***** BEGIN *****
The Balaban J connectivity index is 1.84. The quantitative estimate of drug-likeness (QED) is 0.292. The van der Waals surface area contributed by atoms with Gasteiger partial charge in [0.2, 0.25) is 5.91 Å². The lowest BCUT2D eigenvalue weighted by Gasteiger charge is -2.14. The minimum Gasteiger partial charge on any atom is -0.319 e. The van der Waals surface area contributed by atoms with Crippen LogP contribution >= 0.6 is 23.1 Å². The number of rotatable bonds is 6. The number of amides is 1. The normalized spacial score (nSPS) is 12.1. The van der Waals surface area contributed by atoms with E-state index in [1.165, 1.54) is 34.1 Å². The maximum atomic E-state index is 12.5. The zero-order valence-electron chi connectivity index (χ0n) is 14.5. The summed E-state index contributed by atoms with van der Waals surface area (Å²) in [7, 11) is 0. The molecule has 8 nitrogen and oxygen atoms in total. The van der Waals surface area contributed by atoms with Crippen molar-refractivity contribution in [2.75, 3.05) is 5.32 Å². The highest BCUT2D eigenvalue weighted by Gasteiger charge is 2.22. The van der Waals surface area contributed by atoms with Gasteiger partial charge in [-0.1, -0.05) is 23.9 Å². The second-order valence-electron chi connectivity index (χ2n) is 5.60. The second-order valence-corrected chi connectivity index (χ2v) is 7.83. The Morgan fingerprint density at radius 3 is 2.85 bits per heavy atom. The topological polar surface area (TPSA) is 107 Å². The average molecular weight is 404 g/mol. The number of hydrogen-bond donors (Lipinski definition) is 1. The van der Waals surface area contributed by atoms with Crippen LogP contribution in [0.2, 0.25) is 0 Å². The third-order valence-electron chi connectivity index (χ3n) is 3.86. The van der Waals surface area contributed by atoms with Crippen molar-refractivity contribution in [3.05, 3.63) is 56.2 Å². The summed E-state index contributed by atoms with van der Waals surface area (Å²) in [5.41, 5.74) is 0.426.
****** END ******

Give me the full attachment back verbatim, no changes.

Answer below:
The Balaban J connectivity index is 1.84. The quantitative estimate of drug-likeness (QED) is 0.292. The van der Waals surface area contributed by atoms with Gasteiger partial charge in [0.2, 0.25) is 5.91 Å². The lowest BCUT2D eigenvalue weighted by Gasteiger charge is -2.14. The minimum Gasteiger partial charge on any atom is -0.319 e. The van der Waals surface area contributed by atoms with Crippen LogP contribution >= 0.6 is 23.1 Å². The number of rotatable bonds is 6. The number of amides is 1. The normalized spacial score (nSPS) is 12.1. The van der Waals surface area contributed by atoms with E-state index in [1.165, 1.54) is 34.1 Å². The maximum atomic E-state index is 12.5. The zero-order valence-electron chi connectivity index (χ0n) is 14.5. The summed E-state index contributed by atoms with van der Waals surface area (Å²) in [7, 11) is 0. The molecule has 8 nitrogen and oxygen atoms in total. The van der Waals surface area contributed by atoms with Crippen molar-refractivity contribution in [2.75, 3.05) is 5.32 Å². The highest BCUT2D eigenvalue weighted by Gasteiger charge is 2.22. The van der Waals surface area contributed by atoms with Gasteiger partial charge in [-0.1, -0.05) is 23.9 Å². The second-order valence-electron chi connectivity index (χ2n) is 5.60. The second-order valence-corrected chi connectivity index (χ2v) is 7.83. The Morgan fingerprint density at radius 3 is 2.85 bits per heavy atom. The topological polar surface area (TPSA) is 107 Å². The average molecular weight is 404 g/mol. The number of hydrogen-bond donors (Lipinski definition) is 1. The van der Waals surface area contributed by atoms with Crippen LogP contribution in [0.2, 0.25) is 0 Å². The third-order valence-electron chi connectivity index (χ3n) is 3.86. The van der Waals surface area contributed by atoms with Crippen molar-refractivity contribution in [3.05, 3.63) is 56.2 Å². The summed E-state index contributed by atoms with van der Waals surface area (Å²) in [5.41, 5.74) is 0.426.